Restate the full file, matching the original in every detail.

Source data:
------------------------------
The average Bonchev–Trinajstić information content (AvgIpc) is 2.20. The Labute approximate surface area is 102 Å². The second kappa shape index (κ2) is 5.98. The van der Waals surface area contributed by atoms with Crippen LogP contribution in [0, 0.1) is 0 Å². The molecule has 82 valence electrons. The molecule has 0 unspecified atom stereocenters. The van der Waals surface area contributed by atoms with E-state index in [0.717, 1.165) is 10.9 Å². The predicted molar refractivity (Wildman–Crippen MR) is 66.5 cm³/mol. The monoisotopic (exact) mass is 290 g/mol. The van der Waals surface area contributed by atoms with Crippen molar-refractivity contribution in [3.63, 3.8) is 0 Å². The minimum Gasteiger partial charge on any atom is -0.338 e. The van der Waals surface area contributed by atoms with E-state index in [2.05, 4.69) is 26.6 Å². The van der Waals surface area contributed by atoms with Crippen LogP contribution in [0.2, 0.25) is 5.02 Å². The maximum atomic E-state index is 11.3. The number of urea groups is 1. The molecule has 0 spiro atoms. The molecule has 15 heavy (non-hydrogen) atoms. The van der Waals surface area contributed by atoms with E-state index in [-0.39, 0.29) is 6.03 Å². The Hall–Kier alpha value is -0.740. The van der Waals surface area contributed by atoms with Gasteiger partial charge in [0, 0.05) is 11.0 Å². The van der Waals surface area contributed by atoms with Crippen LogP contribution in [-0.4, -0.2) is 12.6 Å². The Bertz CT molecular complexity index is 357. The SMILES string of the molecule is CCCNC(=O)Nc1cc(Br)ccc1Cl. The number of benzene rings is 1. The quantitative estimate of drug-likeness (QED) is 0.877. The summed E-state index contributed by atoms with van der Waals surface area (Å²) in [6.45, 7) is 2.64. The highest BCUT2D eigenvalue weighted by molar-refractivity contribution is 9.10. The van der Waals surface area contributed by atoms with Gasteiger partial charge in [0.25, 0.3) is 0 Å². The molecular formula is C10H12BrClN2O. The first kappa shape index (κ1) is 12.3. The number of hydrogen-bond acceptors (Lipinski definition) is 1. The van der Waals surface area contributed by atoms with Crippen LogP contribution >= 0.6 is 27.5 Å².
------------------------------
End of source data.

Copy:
The average Bonchev–Trinajstić information content (AvgIpc) is 2.20. The Labute approximate surface area is 102 Å². The second kappa shape index (κ2) is 5.98. The van der Waals surface area contributed by atoms with Crippen LogP contribution in [0, 0.1) is 0 Å². The molecule has 82 valence electrons. The molecule has 0 unspecified atom stereocenters. The van der Waals surface area contributed by atoms with E-state index in [0.717, 1.165) is 10.9 Å². The predicted molar refractivity (Wildman–Crippen MR) is 66.5 cm³/mol. The monoisotopic (exact) mass is 290 g/mol. The van der Waals surface area contributed by atoms with Crippen molar-refractivity contribution in [3.63, 3.8) is 0 Å². The minimum Gasteiger partial charge on any atom is -0.338 e. The van der Waals surface area contributed by atoms with E-state index in [2.05, 4.69) is 26.6 Å². The van der Waals surface area contributed by atoms with Crippen LogP contribution in [0.2, 0.25) is 5.02 Å². The maximum atomic E-state index is 11.3. The number of urea groups is 1. The molecule has 0 spiro atoms. The molecule has 15 heavy (non-hydrogen) atoms. The van der Waals surface area contributed by atoms with E-state index in [-0.39, 0.29) is 6.03 Å². The Hall–Kier alpha value is -0.740. The van der Waals surface area contributed by atoms with Gasteiger partial charge in [0, 0.05) is 11.0 Å². The van der Waals surface area contributed by atoms with Crippen LogP contribution in [-0.4, -0.2) is 12.6 Å². The Bertz CT molecular complexity index is 357. The SMILES string of the molecule is CCCNC(=O)Nc1cc(Br)ccc1Cl. The number of benzene rings is 1. The quantitative estimate of drug-likeness (QED) is 0.877. The summed E-state index contributed by atoms with van der Waals surface area (Å²) in [6.45, 7) is 2.64. The highest BCUT2D eigenvalue weighted by molar-refractivity contribution is 9.10. The van der Waals surface area contributed by atoms with Gasteiger partial charge in [0.25, 0.3) is 0 Å². The molecular formula is C10H12BrClN2O. The first kappa shape index (κ1) is 12.3. The number of hydrogen-bond acceptors (Lipinski definition) is 1. The van der Waals surface area contributed by atoms with Crippen LogP contribution >= 0.6 is 27.5 Å².